Top 3 pros and cons of being a contract worker in tech

Contract and full-time job offers come with different salaries, benefits, and expectations. Choosing between becoming a contract worker or full-time employee requires balancing the options with your personal situation. To help you assess if a contract role is right for you, here’s a quick guide on the top three pros and cons.

The Cons

1. No benefits. Contractors are typically exempt from receiving the many perks and benefits that full-time employees are given access to. This means no company health insurance, no paid maternity leave, and no unlimited PTO. The extras, including fitness and health perks, may be off-limits as well.

2. Restrictions to advancement. When you work as a contractor, you may find yourself working independently with little oversight from company managers. With no one in a senior role to back you, promotions and full-time conversions will be more difficult to come by. Landing a managerial role will be even more unlikely, if not completely off-limits. Titles will be difficult to change too, even when your tasks and duties change.

3. Being marginalized. Contractors at large tech companies sometimes find themselves feeling segregated from their full-time peers and may struggle to find a sense of belonging in the workplace. However, some companies do a better job than others at integrating their contractors into the fold.

The Pros

1. Bigger paychecks. Contractors may not receive any benefits but their take-home pay can be 2-3 times more than the compensation offered to full-time employees. A software engineer contracting at a Silicon Valley tech company can earn $330K annually while a full-time equivalent may earn only $130K.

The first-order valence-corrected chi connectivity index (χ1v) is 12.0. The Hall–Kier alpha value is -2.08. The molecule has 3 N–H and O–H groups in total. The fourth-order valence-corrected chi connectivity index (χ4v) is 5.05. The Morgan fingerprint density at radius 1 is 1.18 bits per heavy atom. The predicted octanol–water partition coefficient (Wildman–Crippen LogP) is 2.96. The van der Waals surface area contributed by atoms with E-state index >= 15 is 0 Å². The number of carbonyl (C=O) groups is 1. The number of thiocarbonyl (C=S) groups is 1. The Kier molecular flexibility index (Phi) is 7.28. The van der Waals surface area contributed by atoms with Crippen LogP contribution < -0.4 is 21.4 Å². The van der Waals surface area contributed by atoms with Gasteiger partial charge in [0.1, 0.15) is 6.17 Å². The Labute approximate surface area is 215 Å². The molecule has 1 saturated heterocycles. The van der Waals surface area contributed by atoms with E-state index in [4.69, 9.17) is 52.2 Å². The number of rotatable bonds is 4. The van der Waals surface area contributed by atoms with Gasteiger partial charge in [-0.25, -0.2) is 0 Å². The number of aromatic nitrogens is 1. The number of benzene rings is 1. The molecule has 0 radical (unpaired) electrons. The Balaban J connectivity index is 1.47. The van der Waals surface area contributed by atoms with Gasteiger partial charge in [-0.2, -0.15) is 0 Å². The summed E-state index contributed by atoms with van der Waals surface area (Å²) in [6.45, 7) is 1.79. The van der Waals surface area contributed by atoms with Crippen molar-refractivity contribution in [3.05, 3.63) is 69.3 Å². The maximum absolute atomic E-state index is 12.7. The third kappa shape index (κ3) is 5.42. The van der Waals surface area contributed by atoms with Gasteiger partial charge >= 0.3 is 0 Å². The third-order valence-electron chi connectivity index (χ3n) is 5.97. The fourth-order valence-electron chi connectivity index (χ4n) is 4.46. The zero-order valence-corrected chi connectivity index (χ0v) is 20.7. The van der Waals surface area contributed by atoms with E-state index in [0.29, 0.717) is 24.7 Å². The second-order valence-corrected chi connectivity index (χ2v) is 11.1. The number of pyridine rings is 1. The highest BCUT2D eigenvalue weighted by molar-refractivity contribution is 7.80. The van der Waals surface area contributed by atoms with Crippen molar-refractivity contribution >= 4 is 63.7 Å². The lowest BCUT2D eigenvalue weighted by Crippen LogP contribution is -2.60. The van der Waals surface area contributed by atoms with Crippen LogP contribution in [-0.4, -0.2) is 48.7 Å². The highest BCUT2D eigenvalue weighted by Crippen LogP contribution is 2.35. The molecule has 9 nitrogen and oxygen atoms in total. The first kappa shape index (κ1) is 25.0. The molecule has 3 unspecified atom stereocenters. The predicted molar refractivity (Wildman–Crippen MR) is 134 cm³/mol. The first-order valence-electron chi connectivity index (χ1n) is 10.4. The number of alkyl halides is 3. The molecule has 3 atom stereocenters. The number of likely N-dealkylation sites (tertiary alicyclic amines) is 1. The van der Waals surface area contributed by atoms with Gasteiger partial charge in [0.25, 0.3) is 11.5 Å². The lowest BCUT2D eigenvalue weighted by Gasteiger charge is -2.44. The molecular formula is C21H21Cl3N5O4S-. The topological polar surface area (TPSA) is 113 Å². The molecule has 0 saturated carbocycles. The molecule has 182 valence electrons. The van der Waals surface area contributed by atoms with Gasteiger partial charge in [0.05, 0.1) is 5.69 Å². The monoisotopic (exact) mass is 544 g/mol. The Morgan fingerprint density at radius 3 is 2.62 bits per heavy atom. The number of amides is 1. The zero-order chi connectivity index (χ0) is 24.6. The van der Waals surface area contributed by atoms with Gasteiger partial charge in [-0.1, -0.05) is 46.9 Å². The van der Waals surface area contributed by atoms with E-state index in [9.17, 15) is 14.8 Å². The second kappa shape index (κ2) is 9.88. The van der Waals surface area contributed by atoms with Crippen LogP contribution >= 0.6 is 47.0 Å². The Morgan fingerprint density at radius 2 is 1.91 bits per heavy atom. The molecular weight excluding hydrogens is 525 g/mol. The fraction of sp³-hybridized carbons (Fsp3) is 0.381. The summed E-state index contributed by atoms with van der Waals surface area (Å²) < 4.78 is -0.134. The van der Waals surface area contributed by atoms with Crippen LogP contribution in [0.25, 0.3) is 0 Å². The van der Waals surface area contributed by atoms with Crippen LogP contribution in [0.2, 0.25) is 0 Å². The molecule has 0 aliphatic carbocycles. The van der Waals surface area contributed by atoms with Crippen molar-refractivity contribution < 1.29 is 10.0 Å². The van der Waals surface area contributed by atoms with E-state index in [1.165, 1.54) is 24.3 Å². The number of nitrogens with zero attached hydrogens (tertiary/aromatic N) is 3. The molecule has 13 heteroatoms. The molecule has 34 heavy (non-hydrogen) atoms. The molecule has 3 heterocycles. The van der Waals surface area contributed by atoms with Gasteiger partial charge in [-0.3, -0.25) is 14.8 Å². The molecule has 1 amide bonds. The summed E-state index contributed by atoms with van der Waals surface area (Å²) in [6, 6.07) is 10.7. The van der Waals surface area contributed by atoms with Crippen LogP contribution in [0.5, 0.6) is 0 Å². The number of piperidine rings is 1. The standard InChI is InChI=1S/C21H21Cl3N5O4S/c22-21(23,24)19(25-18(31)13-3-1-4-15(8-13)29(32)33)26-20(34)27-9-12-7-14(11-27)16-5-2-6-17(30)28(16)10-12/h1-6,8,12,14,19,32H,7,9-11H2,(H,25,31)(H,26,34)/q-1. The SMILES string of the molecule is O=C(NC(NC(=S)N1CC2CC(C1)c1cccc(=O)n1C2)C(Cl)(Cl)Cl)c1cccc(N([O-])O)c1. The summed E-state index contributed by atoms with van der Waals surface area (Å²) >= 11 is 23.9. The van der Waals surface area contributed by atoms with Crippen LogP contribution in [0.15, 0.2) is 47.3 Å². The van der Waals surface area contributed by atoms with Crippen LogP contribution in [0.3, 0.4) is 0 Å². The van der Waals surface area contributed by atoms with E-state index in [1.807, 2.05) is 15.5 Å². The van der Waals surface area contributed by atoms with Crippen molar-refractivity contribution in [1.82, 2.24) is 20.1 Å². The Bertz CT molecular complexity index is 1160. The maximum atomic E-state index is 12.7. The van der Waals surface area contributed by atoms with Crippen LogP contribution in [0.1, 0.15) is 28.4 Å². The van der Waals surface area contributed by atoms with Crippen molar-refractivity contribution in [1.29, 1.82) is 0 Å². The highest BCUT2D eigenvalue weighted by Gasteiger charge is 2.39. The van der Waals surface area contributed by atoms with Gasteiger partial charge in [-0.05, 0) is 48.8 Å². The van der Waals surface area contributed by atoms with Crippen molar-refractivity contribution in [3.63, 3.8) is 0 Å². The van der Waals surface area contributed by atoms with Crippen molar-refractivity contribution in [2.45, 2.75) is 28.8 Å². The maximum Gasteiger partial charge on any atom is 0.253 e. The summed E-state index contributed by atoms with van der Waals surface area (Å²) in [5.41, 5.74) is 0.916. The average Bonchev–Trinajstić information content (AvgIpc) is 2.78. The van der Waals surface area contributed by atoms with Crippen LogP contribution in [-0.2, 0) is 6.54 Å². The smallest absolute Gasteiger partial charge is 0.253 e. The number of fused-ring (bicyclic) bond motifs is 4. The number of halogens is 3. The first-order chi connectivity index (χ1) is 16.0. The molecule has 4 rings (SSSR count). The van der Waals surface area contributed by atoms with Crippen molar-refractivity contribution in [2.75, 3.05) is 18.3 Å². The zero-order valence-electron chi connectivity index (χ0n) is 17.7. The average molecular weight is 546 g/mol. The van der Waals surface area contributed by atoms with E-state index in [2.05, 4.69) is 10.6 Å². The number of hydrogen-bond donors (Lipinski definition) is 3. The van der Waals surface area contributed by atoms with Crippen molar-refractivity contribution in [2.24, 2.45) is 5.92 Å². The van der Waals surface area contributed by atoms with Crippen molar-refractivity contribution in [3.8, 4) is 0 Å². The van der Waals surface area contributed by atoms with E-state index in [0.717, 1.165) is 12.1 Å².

2. Freedom. As a contractor, you will have more freedom than full-time employees. You may be able to set your own schedule and take time off on your own terms. Perhaps you won’t have to attend most company meetings and even skip the performance reviews. Not being tied to an employer also allows you to work on different projects and jump from company to company with more ease.

3. Bypass the office politics. While there is the chance that you might feel like an outsider when working as a contractor, the positive side to this is that you’re less likely to get dragged into office politics. Because really, who wants to deal with that?

Whether the pros outweigh the cons will really depend on your current priorities. If you have a family or are looking to start one, a full-time position will probably be the stable and better route. But if having more freedom is what you’re looking for, becoming a contract worker may fit your needs. Both full-time and contract positions have their perks and drawbacks, and what really matters is which role best suits your life at this very moment.

This article first appeared on Blind’s Work Talk Blog. Blind is an anonymous workplace app.